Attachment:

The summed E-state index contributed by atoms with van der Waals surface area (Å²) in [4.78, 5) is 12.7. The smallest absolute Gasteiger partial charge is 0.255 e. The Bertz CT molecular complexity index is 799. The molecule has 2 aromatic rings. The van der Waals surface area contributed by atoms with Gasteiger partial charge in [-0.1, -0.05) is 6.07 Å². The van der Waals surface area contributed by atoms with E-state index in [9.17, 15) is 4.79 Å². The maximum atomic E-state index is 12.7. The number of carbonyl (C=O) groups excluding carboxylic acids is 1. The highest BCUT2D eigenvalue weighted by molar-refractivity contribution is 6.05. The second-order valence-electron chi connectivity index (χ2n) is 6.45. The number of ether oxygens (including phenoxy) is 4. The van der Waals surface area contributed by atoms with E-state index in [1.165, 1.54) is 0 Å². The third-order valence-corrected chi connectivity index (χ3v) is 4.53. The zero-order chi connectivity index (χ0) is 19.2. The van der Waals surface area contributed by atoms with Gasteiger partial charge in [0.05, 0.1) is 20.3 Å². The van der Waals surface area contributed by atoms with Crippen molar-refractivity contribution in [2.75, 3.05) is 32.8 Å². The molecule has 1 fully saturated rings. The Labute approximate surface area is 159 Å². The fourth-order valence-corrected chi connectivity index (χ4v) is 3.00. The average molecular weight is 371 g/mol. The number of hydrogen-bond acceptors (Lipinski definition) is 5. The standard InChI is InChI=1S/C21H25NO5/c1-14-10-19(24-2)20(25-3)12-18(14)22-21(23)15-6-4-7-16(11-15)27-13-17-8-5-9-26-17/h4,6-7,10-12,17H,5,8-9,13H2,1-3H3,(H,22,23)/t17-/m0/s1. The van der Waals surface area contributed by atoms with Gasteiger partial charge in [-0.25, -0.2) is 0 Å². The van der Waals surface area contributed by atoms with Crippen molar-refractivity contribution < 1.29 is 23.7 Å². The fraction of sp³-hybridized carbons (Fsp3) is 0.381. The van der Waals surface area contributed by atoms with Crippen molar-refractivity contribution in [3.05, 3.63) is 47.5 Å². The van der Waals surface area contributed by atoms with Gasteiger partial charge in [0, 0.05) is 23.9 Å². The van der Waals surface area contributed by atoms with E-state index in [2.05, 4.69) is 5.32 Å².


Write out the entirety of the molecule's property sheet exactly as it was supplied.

The summed E-state index contributed by atoms with van der Waals surface area (Å²) in [4.78, 5) is 12.7. The smallest absolute Gasteiger partial charge is 0.255 e. The Bertz CT molecular complexity index is 799. The molecule has 2 aromatic rings. The van der Waals surface area contributed by atoms with Gasteiger partial charge in [-0.1, -0.05) is 6.07 Å². The van der Waals surface area contributed by atoms with E-state index in [9.17, 15) is 4.79 Å². The maximum atomic E-state index is 12.7. The number of carbonyl (C=O) groups excluding carboxylic acids is 1. The highest BCUT2D eigenvalue weighted by molar-refractivity contribution is 6.05. The second-order valence-electron chi connectivity index (χ2n) is 6.45. The number of ether oxygens (including phenoxy) is 4. The van der Waals surface area contributed by atoms with E-state index in [1.165, 1.54) is 0 Å². The third-order valence-corrected chi connectivity index (χ3v) is 4.53. The zero-order chi connectivity index (χ0) is 19.2. The van der Waals surface area contributed by atoms with Gasteiger partial charge in [0.05, 0.1) is 20.3 Å². The van der Waals surface area contributed by atoms with Crippen molar-refractivity contribution in [2.75, 3.05) is 32.8 Å². The molecule has 1 fully saturated rings. The Labute approximate surface area is 159 Å². The fourth-order valence-corrected chi connectivity index (χ4v) is 3.00. The average molecular weight is 371 g/mol. The number of hydrogen-bond acceptors (Lipinski definition) is 5. The standard InChI is InChI=1S/C21H25NO5/c1-14-10-19(24-2)20(25-3)12-18(14)22-21(23)15-6-4-7-16(11-15)27-13-17-8-5-9-26-17/h4,6-7,10-12,17H,5,8-9,13H2,1-3H3,(H,22,23)/t17-/m0/s1. The van der Waals surface area contributed by atoms with Gasteiger partial charge in [-0.25, -0.2) is 0 Å². The van der Waals surface area contributed by atoms with Crippen molar-refractivity contribution < 1.29 is 23.7 Å². The fraction of sp³-hybridized carbons (Fsp3) is 0.381. The van der Waals surface area contributed by atoms with Crippen molar-refractivity contribution in [3.05, 3.63) is 47.5 Å². The van der Waals surface area contributed by atoms with Gasteiger partial charge in [0, 0.05) is 23.9 Å². The van der Waals surface area contributed by atoms with E-state index in [2.05, 4.69) is 5.32 Å².